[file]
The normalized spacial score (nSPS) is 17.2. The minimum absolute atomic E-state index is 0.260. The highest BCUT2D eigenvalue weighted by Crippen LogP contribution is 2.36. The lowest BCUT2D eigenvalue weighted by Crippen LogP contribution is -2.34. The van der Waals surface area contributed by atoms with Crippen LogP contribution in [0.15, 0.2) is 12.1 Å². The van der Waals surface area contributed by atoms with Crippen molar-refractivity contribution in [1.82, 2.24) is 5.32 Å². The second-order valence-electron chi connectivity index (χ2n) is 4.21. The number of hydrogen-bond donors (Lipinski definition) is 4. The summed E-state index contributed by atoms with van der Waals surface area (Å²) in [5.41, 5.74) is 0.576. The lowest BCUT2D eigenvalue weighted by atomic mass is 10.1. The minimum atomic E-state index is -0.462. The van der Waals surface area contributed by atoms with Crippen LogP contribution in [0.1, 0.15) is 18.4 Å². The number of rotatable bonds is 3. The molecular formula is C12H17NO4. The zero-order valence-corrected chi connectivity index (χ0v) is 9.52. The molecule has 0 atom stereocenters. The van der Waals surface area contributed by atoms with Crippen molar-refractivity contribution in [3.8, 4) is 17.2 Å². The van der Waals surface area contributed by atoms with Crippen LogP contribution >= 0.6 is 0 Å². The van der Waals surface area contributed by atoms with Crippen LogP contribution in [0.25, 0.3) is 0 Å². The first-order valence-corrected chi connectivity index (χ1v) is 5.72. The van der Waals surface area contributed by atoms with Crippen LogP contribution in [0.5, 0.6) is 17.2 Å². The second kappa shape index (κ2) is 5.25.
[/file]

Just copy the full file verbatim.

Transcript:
The normalized spacial score (nSPS) is 17.2. The minimum absolute atomic E-state index is 0.260. The highest BCUT2D eigenvalue weighted by Crippen LogP contribution is 2.36. The lowest BCUT2D eigenvalue weighted by Crippen LogP contribution is -2.34. The van der Waals surface area contributed by atoms with Crippen LogP contribution in [0.15, 0.2) is 12.1 Å². The van der Waals surface area contributed by atoms with Crippen molar-refractivity contribution in [1.82, 2.24) is 5.32 Å². The second-order valence-electron chi connectivity index (χ2n) is 4.21. The number of hydrogen-bond donors (Lipinski definition) is 4. The summed E-state index contributed by atoms with van der Waals surface area (Å²) in [5.41, 5.74) is 0.576. The lowest BCUT2D eigenvalue weighted by atomic mass is 10.1. The minimum atomic E-state index is -0.462. The van der Waals surface area contributed by atoms with Crippen LogP contribution in [0.1, 0.15) is 18.4 Å². The number of rotatable bonds is 3. The molecular formula is C12H17NO4. The zero-order valence-corrected chi connectivity index (χ0v) is 9.52. The molecule has 0 atom stereocenters. The van der Waals surface area contributed by atoms with Crippen molar-refractivity contribution in [3.8, 4) is 17.2 Å². The van der Waals surface area contributed by atoms with Crippen LogP contribution >= 0.6 is 0 Å². The van der Waals surface area contributed by atoms with Crippen LogP contribution in [0.25, 0.3) is 0 Å². The first-order valence-corrected chi connectivity index (χ1v) is 5.72. The van der Waals surface area contributed by atoms with Crippen LogP contribution in [0.5, 0.6) is 17.2 Å². The second kappa shape index (κ2) is 5.25.